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How “The Hacker Project” Is More Than A Collaboration.

This article is written by a student writer from the Her Campus at DCU chapter.

“The Hacker Project” is possibly the most innovative designer cross-over that the fashion world has seen to date. 

In recent months the fashion industry has seen various designer collaborations, from Fendi X Versace, Fendi X Skims, and more recent, Tiffany & Co X Supreme. However, Gucci and Balenciaga have taken the concept of collaboration a step further, creating “The Hacker Project”.  

Andres Christian Madsen, British Vogue’s fashion critic, calls the project the “most bullet-proof merchandise of the social media-driven fashion era”,  as the concept sees the two fashion houses take on each other’s classic designs, re-writing (or hacking) the metaphorical code, and making it their own.  

In April 2021, after abandoning the conventional seasonal releases, creative director Alessandro Michele showcased Gucci’s first collection of the year titled “Gucci Aria”. The title in itself is an ironic nod to its association with Balenciaga, as the definition of aria is a solo in an opera.  

“Gucci Aria”, along with new Gucci designs, presented the re-working of some of Balenciaga’s most notable designs. The white runway lined with flashing cameras saw Balenciaga’s iconic city bag made with Gucci’s infamous floral, and the classic beige GG patterns, 2018 Triple S sneakers, donning the GG pattern, and padded hip, hourglass blazers with both the GG and Balenciaga pattern.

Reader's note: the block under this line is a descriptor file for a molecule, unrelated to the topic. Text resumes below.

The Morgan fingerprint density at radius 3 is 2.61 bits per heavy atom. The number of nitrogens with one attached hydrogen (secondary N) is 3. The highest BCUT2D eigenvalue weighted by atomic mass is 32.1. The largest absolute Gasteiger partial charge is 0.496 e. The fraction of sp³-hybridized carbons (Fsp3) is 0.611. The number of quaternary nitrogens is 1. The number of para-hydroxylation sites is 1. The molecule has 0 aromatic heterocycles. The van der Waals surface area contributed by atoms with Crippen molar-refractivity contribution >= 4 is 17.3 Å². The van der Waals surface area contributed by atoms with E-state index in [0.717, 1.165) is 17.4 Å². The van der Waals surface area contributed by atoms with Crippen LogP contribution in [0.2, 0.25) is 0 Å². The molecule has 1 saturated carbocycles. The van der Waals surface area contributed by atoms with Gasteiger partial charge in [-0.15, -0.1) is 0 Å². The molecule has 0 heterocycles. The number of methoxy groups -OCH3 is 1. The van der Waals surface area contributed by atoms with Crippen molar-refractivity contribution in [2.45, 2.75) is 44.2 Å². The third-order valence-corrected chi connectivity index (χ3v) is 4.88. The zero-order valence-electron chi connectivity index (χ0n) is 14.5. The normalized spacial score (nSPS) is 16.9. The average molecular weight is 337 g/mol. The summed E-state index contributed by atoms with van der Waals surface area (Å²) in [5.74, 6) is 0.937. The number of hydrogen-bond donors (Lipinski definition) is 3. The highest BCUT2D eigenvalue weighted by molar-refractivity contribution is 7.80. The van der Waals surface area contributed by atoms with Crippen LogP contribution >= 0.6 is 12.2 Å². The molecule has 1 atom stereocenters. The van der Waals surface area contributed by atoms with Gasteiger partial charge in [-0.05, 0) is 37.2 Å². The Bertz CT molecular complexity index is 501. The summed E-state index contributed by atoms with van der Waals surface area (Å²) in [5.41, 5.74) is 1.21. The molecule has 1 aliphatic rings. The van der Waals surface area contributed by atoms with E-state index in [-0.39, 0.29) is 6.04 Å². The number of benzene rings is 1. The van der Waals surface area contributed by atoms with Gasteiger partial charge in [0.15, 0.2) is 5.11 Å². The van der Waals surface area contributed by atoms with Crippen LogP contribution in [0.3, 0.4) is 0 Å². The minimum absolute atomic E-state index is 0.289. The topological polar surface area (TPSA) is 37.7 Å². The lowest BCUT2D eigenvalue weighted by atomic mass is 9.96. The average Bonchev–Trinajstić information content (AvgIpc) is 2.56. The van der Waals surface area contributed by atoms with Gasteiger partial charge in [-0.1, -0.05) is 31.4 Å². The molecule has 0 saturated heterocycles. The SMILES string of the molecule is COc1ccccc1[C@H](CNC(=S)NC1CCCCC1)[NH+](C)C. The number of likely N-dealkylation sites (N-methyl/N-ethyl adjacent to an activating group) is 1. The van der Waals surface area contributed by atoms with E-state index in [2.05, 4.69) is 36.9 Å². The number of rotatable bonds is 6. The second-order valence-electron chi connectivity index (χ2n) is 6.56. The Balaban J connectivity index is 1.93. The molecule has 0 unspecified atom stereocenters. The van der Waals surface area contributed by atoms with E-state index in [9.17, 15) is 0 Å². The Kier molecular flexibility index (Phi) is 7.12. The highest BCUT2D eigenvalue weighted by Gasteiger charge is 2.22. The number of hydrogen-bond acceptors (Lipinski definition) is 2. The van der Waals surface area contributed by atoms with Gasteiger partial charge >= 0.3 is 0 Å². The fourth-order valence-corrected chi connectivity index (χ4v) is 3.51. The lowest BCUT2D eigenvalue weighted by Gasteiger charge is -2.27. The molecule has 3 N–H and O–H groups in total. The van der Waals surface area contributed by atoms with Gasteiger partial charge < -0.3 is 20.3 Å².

Gucci’s Instagram account called the project a way of “exploring ideas of authenticity and appropriation within the fashion industry”.  

Two months after the “Gucci Aria” showcase, Balenciaga released their Spring ’22 collection in which we were given an insight into Balenciaga’s take on “The Hacker Project”.  

Creative director Demna Gvasalia takes Gucci’s signature beige, GG print canvas and redesigns it with a BB logo. We see Balenciaga embellish a Gucci tote with the words “THIS IS NOT A GUCCI BAG” spray-painted across it. Similarly, the popular monogram GG belt is seen instead with a gold BB.  

What makes “The Hacker Project” unique to a collaboration is the fact that they did not advertise it as Gucci X Balenciaga, a singular collection. Instead, each house introduced the pieces by incorporating them into their collections on the runway. By doing this, it makes “The Hacker Project” not so much a unified collaboration but rather a statement. 

If you look at Fendi X Skims for example; it was advertised as a collaboration. The two brands showcased the collection as a collection in itself as opposed to being incorporated into the Fendi or Skims SS22 line. The collaboration was then sold at www.fendiskim.com – again a collaborative site.  If we contrast this to “The Hacker Project”, each house sold their re-worked pieces on their own sites. 

In an industry where you may view other designers as your competition, and have a fear of being unoriginal, “The Hacker Project” takes this fear and flips it, creating not only a new kind of process of design but also a new way of collaborating. 

English and Media student Chairperson for HerCampus DCU